Americans have been conditioned to treat the weekend after Thanksgiving as the kickoff of the race to the mall for an orgy of shopping, but it is actually something far more meaningful: the official opening of party season. For the next six weeks, any excuse will do.
And it’s not too early to start planning the first fete. Call it the after-party.
Once the turkey frenzy has subsided, there is much to be said for getting together to eat and drink and relax with friends who couldn’t be with you on the big day, or favorite relatives who were otherwise engaged. You might even have a houseful of people hanging around who need to be fed and entertained, without going out to some head-bangingly loud restaurant where it’s impossible to talk. Entertaining at home is much more relaxed and relaxing. Thanksgiving is a day of obligation. The after-party is pure indulgence.
The food is the best part. Tradition is a tough boss on the feast day; you have to have the dishes you always have, the ones everyone expects and loves. But for the after-party, you can cook and serve whatever you want. You can take the opportunity to use up leftovers or start from scratch or, ideally, do a little of both. And while American has to be the theme on the actual holiday, you can wander all over the food map in the days after.
What the menu primarily has to be is easy, after the run-up to Thanksgiving, that marathon of planning and shopping, chopping and cleaning. Make a simple appetizer, a simpler main course and a side dish, let a guest bring the dessert and salad or anything else they might want and you’re there.
Mexican flavors are close enough to American to go with whatever anyone else shows up with but exotic enough to be interesting, which is why they are the natural theme for the menu. And relying on them makes it easier to ramp up the seasoning for the whole meal. A normal Thanksgiving puts most of its spices into the pumpkin pie, but here you can use chiles and herbs with a free hand.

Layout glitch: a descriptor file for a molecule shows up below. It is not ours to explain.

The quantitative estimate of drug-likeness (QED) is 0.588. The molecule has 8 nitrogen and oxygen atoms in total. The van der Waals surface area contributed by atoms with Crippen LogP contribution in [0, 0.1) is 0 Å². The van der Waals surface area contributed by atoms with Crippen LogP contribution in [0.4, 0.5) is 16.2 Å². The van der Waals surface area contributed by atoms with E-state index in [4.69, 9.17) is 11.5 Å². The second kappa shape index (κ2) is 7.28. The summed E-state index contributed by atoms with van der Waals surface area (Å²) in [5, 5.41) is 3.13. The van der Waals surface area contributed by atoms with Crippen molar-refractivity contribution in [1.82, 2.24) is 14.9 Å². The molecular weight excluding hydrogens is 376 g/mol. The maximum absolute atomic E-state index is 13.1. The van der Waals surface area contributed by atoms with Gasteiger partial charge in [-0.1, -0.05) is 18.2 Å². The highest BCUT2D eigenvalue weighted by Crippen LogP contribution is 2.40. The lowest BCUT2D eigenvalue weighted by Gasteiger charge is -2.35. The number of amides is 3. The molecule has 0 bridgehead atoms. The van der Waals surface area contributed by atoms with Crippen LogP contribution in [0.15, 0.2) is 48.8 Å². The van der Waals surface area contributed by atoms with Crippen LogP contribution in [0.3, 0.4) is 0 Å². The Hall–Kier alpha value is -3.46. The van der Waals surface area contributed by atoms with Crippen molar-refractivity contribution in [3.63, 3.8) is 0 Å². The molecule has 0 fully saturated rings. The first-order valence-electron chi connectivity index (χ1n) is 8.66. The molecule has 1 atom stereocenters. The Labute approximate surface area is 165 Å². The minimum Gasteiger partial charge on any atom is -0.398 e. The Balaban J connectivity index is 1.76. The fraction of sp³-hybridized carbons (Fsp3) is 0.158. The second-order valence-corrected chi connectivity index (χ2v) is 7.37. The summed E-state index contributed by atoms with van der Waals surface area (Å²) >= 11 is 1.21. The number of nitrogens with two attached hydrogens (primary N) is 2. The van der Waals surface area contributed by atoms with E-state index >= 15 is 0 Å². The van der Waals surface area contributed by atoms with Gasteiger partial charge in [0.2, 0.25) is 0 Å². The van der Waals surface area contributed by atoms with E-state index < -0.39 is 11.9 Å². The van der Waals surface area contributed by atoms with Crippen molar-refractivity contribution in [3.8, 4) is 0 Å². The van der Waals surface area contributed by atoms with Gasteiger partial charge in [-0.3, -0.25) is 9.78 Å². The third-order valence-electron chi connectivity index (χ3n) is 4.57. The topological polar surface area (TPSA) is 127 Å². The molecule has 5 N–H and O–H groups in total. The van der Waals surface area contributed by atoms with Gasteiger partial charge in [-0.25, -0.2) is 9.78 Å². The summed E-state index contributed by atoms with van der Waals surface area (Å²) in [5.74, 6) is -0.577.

If you’re cooking tomorrow, you will almost certainly have enough turkey left to dice two cups’ worth for quesadillas with cheddar cheese for eight. You will probably also have cranberry sauce sitting around looking for a second chance at life. Add cilantro, scallions and jalapenos to it and it becomes a sort of salsa, the ideal accent for the sharp cheese and mellow turkey.
Ordinarily, having no leftover cranberry sauce would be good luck, but here it is bit of a misfortune. Luckily, cooking a fresh batch takes five minutes and three ingredients. I had forgotten how good the basic recipe on the bag is -- it’s just pure fruit flavor -- and it works superbly. Or you can be brave and use raw cranberries for the salsa; coarsely chop them and combine them with the other ingredients. The tartness and the crunch are positively bracing.
Fish is now a welcome dish
As for the main course, fish is what many people wake up craving after Thanksgiving, once the tryptophan wears off. A side of salmon is perfect. It has the same communal appeal of a whole turkey and can be cooked just as easily: season it and then roast it. A coating of chipotle chiles, sesame seeds, scallions and cilantro can be spiked with tequila and lubricated with sesame and olive oils to seal the juicy fish under a savory crust. It cooks in about a tenth of the time of a turkey and can be served either hot or at room temperature.
The vegetable to go with it would work just as well on the Thanksgiving table. Swiss chard braised with shiitakes and poblano peppers is lively and dramatic. Spinach could be substituted for the chard, but you will need probably twice as much. And green chard is crucial unless you want Christmas colors on the plate; red chard will “dye” the mushrooms.
Aside from the fish, the shiitakes, the poblanos and the chard, most ingredients for this menu are either likely to be on hand or easily picked up at even a convenience shop. You can even serve the beer or wine bought for the turkey. And if no one is quite in the mood to sit down around the table for one more big meal, it is very doable as a buffet.
One last bonus: An after-party will give you the strength to get through the mall.
Mince the chipotles and combine with the sesame seeds, tequila, olive oil, sesame oil, garlic, scallions, cilantro and oregano. Mix well.
Season the salmon with the salt. Lay the fish skin side down on a foil-lined rimmed baking sheet. Spoon the chipotle mixture evenly over the top. Let stand 15 minutes. Meanwhile, heat the oven to 500 degrees.
Roast the salmon for 12 to 15 minutes, depending on the thickness of the fish, or until a thin sharp knife slides in easily when inserted into the thickest part. Let stand 5 minutes before cutting into slices. Lift the foil onto a serving platter and slide the fish onto the platter. Serve hot or at room temperature.
Get our new Cooking newsletter.
Your roundup of inspiring recipes and kitchen tricks.
You may occasionally receive promotional content from the Los Angeles Times.